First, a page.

Maybe the beach neighborhood is the section I should just keep on researching for my project. I think the beach has a more calm feeling to it and it just brings out a good vibe in people. It seems like people are busier at Golden Gate Park and aren’t too open to talking to a stranger.
Once a week I’ve been hanging out at the Sloat entrance beach parking lot just observing the atmosphere and the people while eating lunch. As I sit there on the ledge bench I see all sorts of different people.
I was surprised to see so many people on a Wednesday afternoon at the beach. It was a gorgeous day, bright sun and temperature at about 60. A lot of people love to just come and wistfully sit and stare at the roaring waves of the ocean – it’s very relaxing.
There are big families – some that look like they could be visiting. I see people taking their afternoon run on The Great Highway. I see surfers making their way out to the six foot waves – wetsuit and board in hand.
It’s just a great place to relax. Sometimes you have to stop and take a look at what’s around you.
I had a lot of good experiences last week. It was the first time I had really explored Golden Gate Park since I was about 10-years-old. I also went to Inner Sunset and went to a library I’ve never been to before and met an interesting person who gave me good information.
I was driving aimlessly around Martin Luther King Drive and those roads that go through the park and the first thing I found was a huge duck pond called Spreckels Lake. I saw a group of older men with remote controls in their hands and was curious to what they were doing; they were racing model boats.
I went up to the first person I saw and luckily he was the right guy to talk to; he was the co-founder of the San Francisco Model Yacht Club. He gave me a lot of great background info about the Sunset and some interesting history on the Yacht Club – the club is one of the oldest standing organizations in the United States.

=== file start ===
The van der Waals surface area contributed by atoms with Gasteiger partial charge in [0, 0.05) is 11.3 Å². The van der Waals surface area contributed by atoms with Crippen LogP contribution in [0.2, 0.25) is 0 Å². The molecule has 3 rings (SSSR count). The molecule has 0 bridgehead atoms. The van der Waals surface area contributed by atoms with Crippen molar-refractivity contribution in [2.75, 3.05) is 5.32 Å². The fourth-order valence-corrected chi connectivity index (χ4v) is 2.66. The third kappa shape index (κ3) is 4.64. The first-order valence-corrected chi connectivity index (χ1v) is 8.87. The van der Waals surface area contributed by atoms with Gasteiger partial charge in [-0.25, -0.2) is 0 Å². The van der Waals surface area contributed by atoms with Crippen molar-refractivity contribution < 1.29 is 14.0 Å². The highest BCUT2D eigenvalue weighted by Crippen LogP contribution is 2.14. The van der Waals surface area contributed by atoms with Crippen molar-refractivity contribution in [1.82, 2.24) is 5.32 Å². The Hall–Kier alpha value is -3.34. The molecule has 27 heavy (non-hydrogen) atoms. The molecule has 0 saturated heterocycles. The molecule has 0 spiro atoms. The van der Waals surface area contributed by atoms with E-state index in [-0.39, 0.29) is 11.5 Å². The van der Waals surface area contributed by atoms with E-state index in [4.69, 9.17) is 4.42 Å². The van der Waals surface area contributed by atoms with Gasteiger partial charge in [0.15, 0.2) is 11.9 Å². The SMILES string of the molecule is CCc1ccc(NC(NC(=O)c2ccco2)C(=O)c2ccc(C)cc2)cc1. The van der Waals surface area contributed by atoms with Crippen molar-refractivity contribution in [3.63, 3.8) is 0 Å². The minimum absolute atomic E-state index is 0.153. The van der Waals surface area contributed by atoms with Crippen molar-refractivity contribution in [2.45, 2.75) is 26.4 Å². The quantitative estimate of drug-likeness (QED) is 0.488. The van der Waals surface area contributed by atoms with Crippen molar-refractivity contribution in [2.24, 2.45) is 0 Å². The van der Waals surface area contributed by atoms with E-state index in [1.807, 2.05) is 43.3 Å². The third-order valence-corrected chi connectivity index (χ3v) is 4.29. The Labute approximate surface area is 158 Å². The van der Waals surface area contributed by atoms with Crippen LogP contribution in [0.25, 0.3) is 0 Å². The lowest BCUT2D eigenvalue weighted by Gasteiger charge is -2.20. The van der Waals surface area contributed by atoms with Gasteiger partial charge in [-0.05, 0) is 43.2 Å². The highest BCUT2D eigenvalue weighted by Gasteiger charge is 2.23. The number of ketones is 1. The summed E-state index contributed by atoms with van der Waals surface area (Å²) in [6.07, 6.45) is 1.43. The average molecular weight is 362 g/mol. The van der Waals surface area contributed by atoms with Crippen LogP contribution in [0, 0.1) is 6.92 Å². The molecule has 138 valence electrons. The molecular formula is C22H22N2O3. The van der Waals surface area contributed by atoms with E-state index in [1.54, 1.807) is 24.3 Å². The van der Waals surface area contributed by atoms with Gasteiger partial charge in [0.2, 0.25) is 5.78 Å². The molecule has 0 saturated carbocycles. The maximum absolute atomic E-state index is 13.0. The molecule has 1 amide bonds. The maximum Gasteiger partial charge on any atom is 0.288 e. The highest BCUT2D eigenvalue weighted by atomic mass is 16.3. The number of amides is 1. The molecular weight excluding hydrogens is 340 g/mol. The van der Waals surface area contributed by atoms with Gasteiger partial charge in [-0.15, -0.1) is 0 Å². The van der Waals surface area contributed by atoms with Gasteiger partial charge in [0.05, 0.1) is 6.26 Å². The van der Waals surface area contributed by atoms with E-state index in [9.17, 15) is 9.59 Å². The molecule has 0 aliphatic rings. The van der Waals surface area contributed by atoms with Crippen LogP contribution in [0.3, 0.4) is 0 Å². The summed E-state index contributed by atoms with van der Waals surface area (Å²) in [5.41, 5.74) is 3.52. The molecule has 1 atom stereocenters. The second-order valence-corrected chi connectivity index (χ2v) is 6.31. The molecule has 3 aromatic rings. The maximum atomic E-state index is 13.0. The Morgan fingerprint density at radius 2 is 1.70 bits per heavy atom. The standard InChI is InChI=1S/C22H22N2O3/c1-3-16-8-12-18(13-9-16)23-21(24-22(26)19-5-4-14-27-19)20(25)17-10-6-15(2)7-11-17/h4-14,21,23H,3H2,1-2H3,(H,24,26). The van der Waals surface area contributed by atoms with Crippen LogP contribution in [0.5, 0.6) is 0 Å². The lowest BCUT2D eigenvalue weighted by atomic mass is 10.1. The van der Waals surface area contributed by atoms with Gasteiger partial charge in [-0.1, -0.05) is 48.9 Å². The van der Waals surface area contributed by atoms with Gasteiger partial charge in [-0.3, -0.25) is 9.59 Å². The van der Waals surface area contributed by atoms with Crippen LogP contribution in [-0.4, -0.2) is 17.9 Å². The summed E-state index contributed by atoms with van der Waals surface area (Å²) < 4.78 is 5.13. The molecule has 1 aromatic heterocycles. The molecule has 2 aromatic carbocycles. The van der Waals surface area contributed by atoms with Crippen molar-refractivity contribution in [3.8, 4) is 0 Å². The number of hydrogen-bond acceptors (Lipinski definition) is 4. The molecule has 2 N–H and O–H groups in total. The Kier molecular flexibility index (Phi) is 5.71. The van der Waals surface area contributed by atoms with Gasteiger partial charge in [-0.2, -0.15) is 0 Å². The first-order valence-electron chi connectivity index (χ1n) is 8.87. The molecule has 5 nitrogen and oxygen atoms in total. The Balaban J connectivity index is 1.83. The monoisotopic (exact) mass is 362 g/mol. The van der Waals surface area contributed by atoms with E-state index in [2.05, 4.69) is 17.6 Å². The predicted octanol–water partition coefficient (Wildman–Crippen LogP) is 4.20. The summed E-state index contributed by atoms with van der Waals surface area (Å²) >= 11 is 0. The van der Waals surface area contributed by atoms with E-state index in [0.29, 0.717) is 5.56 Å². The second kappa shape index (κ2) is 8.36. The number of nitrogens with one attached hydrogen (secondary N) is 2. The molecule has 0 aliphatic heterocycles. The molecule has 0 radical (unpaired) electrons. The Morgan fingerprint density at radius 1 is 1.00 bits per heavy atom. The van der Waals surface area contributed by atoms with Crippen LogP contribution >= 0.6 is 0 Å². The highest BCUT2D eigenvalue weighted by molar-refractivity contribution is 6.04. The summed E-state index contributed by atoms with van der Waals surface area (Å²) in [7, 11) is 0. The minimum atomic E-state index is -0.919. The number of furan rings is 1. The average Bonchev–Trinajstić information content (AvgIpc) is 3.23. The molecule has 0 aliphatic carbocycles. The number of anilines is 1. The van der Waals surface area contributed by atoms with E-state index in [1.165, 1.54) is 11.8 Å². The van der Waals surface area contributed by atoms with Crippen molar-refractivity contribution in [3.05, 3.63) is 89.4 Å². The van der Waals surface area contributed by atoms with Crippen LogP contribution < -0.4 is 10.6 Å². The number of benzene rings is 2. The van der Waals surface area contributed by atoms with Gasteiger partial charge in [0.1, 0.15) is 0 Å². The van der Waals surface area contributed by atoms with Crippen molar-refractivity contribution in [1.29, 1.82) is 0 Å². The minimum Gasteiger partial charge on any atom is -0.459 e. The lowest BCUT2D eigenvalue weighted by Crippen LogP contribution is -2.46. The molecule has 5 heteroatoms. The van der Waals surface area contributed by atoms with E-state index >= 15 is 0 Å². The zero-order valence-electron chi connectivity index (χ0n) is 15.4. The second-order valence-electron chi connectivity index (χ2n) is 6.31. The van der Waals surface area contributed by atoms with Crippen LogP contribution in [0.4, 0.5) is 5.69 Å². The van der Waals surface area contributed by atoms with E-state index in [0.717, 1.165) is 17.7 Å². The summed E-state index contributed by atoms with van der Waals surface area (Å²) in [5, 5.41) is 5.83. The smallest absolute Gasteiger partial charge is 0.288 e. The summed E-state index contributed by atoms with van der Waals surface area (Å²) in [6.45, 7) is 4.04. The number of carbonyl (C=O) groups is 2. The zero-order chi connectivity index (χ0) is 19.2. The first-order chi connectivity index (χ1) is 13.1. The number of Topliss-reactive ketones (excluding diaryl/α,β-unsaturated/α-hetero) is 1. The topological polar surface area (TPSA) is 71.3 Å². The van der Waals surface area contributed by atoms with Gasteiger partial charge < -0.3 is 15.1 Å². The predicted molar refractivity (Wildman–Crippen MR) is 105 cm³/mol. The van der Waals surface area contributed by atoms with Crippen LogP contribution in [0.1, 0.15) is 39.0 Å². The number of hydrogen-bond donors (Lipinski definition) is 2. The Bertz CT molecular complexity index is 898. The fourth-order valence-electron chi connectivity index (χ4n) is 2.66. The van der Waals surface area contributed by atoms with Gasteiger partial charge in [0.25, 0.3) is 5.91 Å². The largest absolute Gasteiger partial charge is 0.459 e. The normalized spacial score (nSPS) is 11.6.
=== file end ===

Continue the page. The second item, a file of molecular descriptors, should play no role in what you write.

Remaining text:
As I walked up to him he was walking back to the clubhouse and as we walked he was nice enough to give me a tour of the boathouse where he keeps all the boats. In the boathouse were dozens of different kinds of boats, all very beautiful.
Another portion of the Sunset I explored on my day out was the Inner Sunset and I landed at the public library on 18th avenue. I was hoping I would run into someone who would be open-minded and would talk about the Sunset for a bit and I ran into a student named Julio Deras. It was a little awkward to go up to him at first because he was reading, but you just have to be gutsy sometimes.
He gave me a lot of good info about the culture in the district and even told me what his favorite restaurant was, I haven’t tried it yet but I’ll get there. He has only lived in The Sunset for a year but he seems to already know the town pretty well.
It was a solid 3 hour day in The Sunset, I think next time I will go to different parts of the Park like the Chinese Tea Garden.
My first trip out to the Sunset District last week was a lot more successful than I thought it would be. I met seven people in about two hours of exploring the spread-out neighborhood.
The first place that was on my mind was of course Ocean Beach. All I did was take my Iphone recorder and just sort of walk around and find someone who seemed like they would be willing to share some information about the town.
I noticed a couple walking their dog, seeming like they had no agenda for the day. I talked to them for about 10 minutes and they gave me a lot of interesting quotes.
The second place I ended up at was this surf shop located on Sloat Boulevard. This guy was sort of hard to talk to because I asked him questions and he only gave me short answers that weren’t too helpful.
I noticed the zoo was across the street so that was my next stop. I ran into an employee working the entrance gate and he gave me a lot insight on the Tiger mauling story that happened in 2007.
I looked at some of the notes I gathered in class and saw Golden Gate Park. I was driving along Martin Luther King Dr. and noticed people were racing boats. I went after the first person I saw and he happened to be the one running the races. As I was asking him questions he told me to walk with him to the boat house where I learned about boat races.
Overall it went a lot better than I ever expected. I learned that it’s not that easy just going up to some random person and asking questions. When people don’t have a lot to say that’s when it can get a little awkward because you need to think of questions fast